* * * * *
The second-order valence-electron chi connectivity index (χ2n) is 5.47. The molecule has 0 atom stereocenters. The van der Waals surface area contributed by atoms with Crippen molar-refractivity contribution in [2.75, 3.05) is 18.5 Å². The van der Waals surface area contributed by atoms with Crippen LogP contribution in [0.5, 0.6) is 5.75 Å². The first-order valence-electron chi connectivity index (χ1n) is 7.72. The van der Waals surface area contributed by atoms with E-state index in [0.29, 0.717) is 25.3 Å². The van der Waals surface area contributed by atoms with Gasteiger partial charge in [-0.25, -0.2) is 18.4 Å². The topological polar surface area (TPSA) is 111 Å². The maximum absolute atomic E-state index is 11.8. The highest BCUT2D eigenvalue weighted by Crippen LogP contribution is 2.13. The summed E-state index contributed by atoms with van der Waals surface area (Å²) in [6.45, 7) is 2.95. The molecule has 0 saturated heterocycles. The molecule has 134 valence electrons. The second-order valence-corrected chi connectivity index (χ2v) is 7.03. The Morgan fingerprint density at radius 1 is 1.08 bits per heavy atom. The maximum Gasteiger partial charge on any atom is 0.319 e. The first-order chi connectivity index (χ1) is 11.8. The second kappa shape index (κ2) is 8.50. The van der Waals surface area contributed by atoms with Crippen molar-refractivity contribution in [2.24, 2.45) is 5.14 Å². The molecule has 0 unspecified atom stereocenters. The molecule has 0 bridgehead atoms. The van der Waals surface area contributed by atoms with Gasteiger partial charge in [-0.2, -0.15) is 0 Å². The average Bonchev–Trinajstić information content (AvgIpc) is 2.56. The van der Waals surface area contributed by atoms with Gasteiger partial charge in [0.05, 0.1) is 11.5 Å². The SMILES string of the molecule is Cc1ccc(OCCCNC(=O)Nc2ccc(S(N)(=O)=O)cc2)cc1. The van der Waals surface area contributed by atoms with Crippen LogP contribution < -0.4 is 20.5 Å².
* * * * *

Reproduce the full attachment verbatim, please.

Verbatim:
The second-order valence-electron chi connectivity index (χ2n) is 5.47. The molecule has 0 atom stereocenters. The van der Waals surface area contributed by atoms with Crippen molar-refractivity contribution in [2.75, 3.05) is 18.5 Å². The van der Waals surface area contributed by atoms with Crippen LogP contribution in [0.5, 0.6) is 5.75 Å². The first-order valence-electron chi connectivity index (χ1n) is 7.72. The van der Waals surface area contributed by atoms with E-state index in [0.29, 0.717) is 25.3 Å². The van der Waals surface area contributed by atoms with Gasteiger partial charge in [-0.25, -0.2) is 18.4 Å². The topological polar surface area (TPSA) is 111 Å². The maximum absolute atomic E-state index is 11.8. The highest BCUT2D eigenvalue weighted by Crippen LogP contribution is 2.13. The summed E-state index contributed by atoms with van der Waals surface area (Å²) in [6.45, 7) is 2.95. The molecule has 0 saturated heterocycles. The molecule has 134 valence electrons. The second-order valence-corrected chi connectivity index (χ2v) is 7.03. The Morgan fingerprint density at radius 1 is 1.08 bits per heavy atom. The maximum Gasteiger partial charge on any atom is 0.319 e. The first-order chi connectivity index (χ1) is 11.8. The second kappa shape index (κ2) is 8.50. The van der Waals surface area contributed by atoms with Crippen molar-refractivity contribution in [2.24, 2.45) is 5.14 Å². The molecule has 0 unspecified atom stereocenters. The molecule has 0 bridgehead atoms. The van der Waals surface area contributed by atoms with Gasteiger partial charge in [-0.2, -0.15) is 0 Å². The average Bonchev–Trinajstić information content (AvgIpc) is 2.56. The van der Waals surface area contributed by atoms with Gasteiger partial charge in [0.05, 0.1) is 11.5 Å². The SMILES string of the molecule is Cc1ccc(OCCCNC(=O)Nc2ccc(S(N)(=O)=O)cc2)cc1. The van der Waals surface area contributed by atoms with Crippen LogP contribution < -0.4 is 20.5 Å².